Legal high use in Manchester is set to be officially researched for the first time, by Manchester Metropolitan University.
Numerous media outlets have highlighted the growing problem with use of the drugs – officially known as New Psychoactive Substances (NPS) – with it seemingly proving popular amongst the homeless community and other vulnerable demographics.
The drugs are produced synthetically to replicate illegal substances such as cannabis, but can in many cases be as much as 100 times stronger, and may cause substantial mental health problems.
Leading the case are Senior Lecturers in Criminology Dr Rob Ralphs and Dr Paul Gray, and they will be using an online survey and interviews with NSP users to establish the drugs’ prevalence in the city, commissioned by Manchester City Council.
“There is a lot of talk about NPS use in the media, yet we are still not seeing huge numbers coming through treatment services,” Dr Ralphs said.
“The extent of the problem is currently unknown, both nationally and locally.
“The research will help to establish the scale of NPS use, the types of people that use NPS, and the effects of use on both individuals and services.”
The drugs are freely available over the counter at ‘head shops’, which have traditionally been known for selling cannabis paraphernalia such as bongs.
And the research comes ahead of the New Psychoactive Substance Bill, which is expected to be passed by Parliament in April, and will significantly limit the availability of legal highs in the country, potentially forcing them underground.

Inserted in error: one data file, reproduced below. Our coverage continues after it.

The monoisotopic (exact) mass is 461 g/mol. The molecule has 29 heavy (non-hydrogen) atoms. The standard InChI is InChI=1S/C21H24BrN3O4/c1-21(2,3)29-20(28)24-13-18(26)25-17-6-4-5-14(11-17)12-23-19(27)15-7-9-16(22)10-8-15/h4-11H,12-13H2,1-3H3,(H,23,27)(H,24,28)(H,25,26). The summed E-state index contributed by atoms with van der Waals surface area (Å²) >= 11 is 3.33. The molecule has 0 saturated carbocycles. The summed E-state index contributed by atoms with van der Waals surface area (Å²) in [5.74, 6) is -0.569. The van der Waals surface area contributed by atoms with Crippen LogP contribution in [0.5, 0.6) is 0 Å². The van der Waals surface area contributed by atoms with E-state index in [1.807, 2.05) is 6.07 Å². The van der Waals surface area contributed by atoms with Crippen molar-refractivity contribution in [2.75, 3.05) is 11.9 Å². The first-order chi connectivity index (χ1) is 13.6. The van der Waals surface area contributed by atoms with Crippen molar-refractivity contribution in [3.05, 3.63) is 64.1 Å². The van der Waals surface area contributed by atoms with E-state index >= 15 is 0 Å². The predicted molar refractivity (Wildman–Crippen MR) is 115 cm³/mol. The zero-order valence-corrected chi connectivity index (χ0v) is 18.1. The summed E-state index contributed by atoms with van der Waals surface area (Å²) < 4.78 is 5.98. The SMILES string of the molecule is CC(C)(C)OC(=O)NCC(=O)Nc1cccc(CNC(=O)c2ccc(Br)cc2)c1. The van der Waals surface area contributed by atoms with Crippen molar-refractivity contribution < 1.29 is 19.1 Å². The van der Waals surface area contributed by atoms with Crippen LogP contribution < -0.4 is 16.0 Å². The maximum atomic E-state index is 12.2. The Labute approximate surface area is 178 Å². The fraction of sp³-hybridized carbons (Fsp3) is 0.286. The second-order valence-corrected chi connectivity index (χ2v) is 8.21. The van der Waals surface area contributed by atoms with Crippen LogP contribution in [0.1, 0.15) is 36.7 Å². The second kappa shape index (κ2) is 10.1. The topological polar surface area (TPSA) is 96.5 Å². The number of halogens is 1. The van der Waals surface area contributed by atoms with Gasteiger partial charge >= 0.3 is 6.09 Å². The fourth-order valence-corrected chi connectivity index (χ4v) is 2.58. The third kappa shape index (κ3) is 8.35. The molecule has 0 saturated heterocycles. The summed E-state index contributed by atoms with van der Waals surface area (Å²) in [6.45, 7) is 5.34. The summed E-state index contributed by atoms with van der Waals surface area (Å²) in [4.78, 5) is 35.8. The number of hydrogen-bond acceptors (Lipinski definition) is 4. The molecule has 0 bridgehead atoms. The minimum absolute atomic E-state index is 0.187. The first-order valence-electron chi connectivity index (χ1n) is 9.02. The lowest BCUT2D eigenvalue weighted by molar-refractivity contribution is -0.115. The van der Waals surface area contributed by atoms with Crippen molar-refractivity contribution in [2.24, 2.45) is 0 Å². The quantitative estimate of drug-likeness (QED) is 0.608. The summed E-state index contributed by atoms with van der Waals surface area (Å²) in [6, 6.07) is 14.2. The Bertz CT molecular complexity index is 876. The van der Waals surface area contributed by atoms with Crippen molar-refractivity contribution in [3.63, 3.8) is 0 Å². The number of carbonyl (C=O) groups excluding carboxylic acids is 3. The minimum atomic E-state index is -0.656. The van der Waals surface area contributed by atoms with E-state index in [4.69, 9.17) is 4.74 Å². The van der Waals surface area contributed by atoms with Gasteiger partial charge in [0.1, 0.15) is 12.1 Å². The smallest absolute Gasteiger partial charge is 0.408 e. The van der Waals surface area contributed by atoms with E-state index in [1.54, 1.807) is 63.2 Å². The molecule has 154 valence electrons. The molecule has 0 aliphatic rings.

“We are particularly interested in finding out what specific legal highs are being used in Manchester, and by whom,” Dr Gay added.
“There have been over 500 new psychoactive substances identified in the last five years by the EU Early Warning System, but it is still unclear how many of these are filtering through locally to users in Manchester.
“It’s really important that we achieve a good response to the survey.
“We’re hoping that the survey will be completed by thousands of people across Manchester. We are equally interested in the views of non-users as well as users of NPS.”
A documentary by VICE revealed the issues homeless people were facing with the drug in Manchester, with many claiming it to be as addictive as heroin.
Homeless Link, the national membership organisation for homelessness charities, has been working with homeless organisations in Manchester to help find a solution to the legal highs problem.
“Our own recent research with day centres in Manchester shows NPS is used by a significant percentage of people who sleep rough,” Gavin Benn, Homeless Link spokesperson said.
“Users identify NPS as having a significant impact on their housing situation, physical health and relationships.
“So we welcome this larger study which should help build a clearer picture of use and harm, as well as help shape the response.”
To take part in the survey, click here.
Image courtesy of the United States Marine Corps, via Wikipedia, with thanks